Saturday, 22 February 2014

Cocktail Venn Diagram

Many years ago, I worked on a project that involved creating a nice, clean database of alcoholic cocktails. That project never came to fruition, so the database has been languishing unused ever since. But then, on a Friday evening at work, we were discussing humorous data presentations whilst drinking cocktails. The two topics melded into an obvious question: "Has anyone done a Venn diagram of cocktails?"

The answer, according to Google Images, was "No!"

Then I remembered my under-used dataset, so I set to work coming up with some kind of Venn (or Euler) diagram. It turns out that these little blighters are quite difficult to construct beyond about four overlapping sets. Indeed, it is still a fairly active area of academic research.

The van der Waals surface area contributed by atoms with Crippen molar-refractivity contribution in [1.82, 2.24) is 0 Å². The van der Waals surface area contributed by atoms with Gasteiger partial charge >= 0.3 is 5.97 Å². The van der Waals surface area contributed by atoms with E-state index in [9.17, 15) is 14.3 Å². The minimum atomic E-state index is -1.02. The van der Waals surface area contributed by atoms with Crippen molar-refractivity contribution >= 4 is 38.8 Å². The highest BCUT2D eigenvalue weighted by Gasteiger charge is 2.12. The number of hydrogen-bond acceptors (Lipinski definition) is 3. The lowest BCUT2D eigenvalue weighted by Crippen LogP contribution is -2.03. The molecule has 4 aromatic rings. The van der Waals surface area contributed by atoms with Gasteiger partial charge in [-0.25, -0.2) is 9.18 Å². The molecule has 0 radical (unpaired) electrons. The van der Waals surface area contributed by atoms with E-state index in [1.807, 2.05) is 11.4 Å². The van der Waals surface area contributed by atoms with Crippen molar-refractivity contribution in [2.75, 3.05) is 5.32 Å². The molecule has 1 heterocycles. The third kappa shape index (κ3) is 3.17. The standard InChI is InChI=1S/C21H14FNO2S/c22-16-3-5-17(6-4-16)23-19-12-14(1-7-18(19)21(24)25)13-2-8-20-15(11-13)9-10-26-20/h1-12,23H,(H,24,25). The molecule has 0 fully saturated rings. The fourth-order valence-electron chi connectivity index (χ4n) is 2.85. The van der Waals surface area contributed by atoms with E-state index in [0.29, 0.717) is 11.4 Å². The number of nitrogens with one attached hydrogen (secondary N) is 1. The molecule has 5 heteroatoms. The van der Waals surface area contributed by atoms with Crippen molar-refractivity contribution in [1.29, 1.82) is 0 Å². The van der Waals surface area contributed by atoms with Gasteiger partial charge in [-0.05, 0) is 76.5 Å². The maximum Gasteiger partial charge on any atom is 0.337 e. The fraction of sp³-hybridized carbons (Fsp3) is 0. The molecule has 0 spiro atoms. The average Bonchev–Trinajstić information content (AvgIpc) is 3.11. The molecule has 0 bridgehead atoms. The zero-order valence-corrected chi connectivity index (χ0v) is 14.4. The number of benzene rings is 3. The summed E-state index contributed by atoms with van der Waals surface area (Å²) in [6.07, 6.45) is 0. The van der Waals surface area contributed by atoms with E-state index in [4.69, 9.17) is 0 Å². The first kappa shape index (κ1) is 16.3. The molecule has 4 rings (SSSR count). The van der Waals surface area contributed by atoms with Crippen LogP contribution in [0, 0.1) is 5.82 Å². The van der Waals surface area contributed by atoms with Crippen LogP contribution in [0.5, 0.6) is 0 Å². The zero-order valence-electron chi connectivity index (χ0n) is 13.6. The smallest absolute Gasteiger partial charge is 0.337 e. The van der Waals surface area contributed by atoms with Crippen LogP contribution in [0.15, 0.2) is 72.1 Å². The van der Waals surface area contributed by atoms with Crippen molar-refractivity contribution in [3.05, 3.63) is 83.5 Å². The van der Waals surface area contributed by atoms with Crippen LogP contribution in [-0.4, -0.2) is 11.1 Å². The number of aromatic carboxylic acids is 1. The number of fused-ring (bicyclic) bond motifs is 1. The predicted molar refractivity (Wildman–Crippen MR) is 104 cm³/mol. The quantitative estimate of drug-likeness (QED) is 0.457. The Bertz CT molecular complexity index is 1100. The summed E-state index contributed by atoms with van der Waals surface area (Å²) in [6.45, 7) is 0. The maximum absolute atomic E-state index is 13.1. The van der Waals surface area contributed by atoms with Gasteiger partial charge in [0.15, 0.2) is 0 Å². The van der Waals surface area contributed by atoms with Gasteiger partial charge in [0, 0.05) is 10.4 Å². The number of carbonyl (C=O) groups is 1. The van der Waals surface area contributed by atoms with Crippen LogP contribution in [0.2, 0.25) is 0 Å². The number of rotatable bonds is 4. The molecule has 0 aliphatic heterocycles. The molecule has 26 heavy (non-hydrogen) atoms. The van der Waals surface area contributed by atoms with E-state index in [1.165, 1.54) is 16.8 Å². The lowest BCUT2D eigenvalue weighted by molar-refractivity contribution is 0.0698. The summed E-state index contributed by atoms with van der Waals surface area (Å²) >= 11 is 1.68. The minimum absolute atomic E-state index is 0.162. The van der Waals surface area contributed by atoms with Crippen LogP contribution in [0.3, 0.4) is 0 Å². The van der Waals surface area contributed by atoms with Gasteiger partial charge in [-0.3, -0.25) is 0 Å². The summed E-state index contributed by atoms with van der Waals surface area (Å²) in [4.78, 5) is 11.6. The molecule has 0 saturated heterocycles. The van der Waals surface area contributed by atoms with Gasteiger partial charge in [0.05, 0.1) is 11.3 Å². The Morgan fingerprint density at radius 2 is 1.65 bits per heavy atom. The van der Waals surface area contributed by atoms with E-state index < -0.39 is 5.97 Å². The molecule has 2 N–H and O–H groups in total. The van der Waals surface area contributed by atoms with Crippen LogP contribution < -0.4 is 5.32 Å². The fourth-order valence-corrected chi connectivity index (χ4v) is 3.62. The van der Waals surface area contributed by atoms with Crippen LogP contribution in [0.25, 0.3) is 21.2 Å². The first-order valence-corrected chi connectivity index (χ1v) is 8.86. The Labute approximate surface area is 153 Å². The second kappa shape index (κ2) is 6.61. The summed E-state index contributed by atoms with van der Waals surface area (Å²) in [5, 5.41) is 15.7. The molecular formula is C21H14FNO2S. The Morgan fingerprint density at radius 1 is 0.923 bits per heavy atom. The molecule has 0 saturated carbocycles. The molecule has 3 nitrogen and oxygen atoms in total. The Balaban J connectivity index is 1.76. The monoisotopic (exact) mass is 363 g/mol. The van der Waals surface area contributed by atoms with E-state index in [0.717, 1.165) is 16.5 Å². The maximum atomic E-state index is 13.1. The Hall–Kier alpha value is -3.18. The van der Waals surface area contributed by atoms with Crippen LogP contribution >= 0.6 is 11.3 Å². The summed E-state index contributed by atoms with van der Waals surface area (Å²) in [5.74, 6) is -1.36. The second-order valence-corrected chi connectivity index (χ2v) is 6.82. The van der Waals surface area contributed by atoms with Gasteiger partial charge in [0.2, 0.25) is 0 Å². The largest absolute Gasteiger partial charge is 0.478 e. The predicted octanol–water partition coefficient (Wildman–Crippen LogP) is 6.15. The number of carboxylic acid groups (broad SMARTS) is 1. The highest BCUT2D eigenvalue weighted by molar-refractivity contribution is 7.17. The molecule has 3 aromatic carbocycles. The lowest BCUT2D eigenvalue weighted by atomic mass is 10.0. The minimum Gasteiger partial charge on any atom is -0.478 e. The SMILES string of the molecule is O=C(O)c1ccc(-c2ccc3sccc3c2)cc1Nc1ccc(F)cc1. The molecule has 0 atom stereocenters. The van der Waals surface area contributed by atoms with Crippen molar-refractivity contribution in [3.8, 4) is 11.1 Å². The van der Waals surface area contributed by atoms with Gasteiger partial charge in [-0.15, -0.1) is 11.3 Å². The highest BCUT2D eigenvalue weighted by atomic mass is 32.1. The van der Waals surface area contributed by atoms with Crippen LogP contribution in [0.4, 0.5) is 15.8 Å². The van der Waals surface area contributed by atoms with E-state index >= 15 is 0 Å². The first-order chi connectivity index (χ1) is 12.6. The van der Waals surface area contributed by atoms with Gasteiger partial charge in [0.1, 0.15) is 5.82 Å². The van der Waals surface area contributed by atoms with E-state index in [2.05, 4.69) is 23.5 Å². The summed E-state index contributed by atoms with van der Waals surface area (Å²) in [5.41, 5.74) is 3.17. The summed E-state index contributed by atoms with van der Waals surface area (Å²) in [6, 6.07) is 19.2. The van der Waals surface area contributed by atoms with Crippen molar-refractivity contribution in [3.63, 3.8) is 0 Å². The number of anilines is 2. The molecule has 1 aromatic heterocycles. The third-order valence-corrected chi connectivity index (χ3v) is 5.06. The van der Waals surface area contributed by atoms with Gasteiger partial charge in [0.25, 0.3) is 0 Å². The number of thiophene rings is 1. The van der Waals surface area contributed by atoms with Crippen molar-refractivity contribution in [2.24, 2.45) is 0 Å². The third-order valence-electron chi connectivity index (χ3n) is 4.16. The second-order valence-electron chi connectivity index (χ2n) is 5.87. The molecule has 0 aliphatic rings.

I took my database of 289 drinks, and found the most common ingredients:
  1. vermouth (sweet and dry),
  2. gin,
  3. rum (dark and light),
  4. whisky,
  5. vodka,
  6. lemon juice,
  7. bitters (including Angostura),
  8. lime juice,
  9. orange juice, and
  10. brandy (including cognac)
I had planned to draw a diagram of those top ten ingredients, but quickly pruned it down to the six main, base spirits:
  1. vermouth,
  2. gin,
  3. rum,
  4. whisky,
  5. vodka, and
  6. brandy
This still turned out to be frustratingly difficult. But after an evening at the kitchen table with pencils and copious amounts of scrap paper, I came up with this:

It's almost symmetrical with the fortuitous but curious fact that no drink in my database contains both vodka and whisky.

A bit of time spent with Inkscape, JSON, HTML5 canvases and JavaScript allowed my to come up with an interactive web page demonstrating these intersections.